For the fastest growing e-commerce stores, we found both an average and median Domain Authority of 35–37.
That’s a relatively low number in terms of DA, if we’re expecting to look at popular, fast-growing websites.
This is likely because SEO rankings — and Domain Authority — require time, content, and links to build up. The length of time a website has been around, the more links which point to it, the authority of those links, along with Google evaluation of the website’s content, largely make up the DA score.
Does your marketing stack up? We can help.
E-Commerce stores are not usually known to be content-heavy websites. They may have some blog posts and may have videos on product pages, but their focus is on the products or services they are selling and helping customers through the checkout process.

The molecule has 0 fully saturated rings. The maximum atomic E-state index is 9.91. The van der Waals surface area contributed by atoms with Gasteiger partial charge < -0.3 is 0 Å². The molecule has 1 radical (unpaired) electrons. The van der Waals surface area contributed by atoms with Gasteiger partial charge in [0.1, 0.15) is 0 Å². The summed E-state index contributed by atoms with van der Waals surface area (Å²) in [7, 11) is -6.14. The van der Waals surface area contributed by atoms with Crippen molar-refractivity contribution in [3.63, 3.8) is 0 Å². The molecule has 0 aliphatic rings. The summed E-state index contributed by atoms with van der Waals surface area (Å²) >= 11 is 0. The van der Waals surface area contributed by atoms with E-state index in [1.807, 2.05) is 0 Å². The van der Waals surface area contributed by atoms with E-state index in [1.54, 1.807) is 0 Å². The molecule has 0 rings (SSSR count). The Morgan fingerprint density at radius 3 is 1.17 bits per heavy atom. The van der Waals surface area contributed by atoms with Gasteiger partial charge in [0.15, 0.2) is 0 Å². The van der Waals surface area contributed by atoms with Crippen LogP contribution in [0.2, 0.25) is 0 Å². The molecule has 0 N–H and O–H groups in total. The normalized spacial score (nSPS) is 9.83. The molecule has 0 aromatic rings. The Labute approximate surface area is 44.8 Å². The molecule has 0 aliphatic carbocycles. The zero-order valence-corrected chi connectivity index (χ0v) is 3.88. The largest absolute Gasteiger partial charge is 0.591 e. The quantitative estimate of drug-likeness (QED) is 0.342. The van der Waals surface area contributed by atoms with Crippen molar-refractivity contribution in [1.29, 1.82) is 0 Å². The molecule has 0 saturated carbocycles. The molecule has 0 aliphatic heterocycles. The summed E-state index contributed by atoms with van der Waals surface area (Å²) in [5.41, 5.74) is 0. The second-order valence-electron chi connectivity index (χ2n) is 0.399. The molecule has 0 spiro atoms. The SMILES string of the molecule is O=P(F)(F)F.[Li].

Therefore they may have a larger number of pages — catalogs, categories, and product pages — but each page has less content than an average page when compared with, say, a news or media site.
Thin content combined with the fact that they are fast-growing means they probably have not built up the content, links, and authority needed for organic rankings to catch up. Content marketing takes time.
And even for stores with time under their belt… their organic rankings can be instantly pushed down by a single search ad.
Search engines require time to crawl a website, index its content and evaluate its performance when it does appear in search results. Do users click through? Did that search result fulfill their request? Or did they bounce and search again? It takes time for those searches to happen and aggregate into rankings.
With the overall DA averages being low it was not surprising to see that there was little correlation between higher Domain Authority and higher growth.
In fact, digging deeper into Inbound Links and Linking Domains for each — important factors into Domain Authority — we found a negative correlation between more links and growth. More links related to LESS growth. 🙀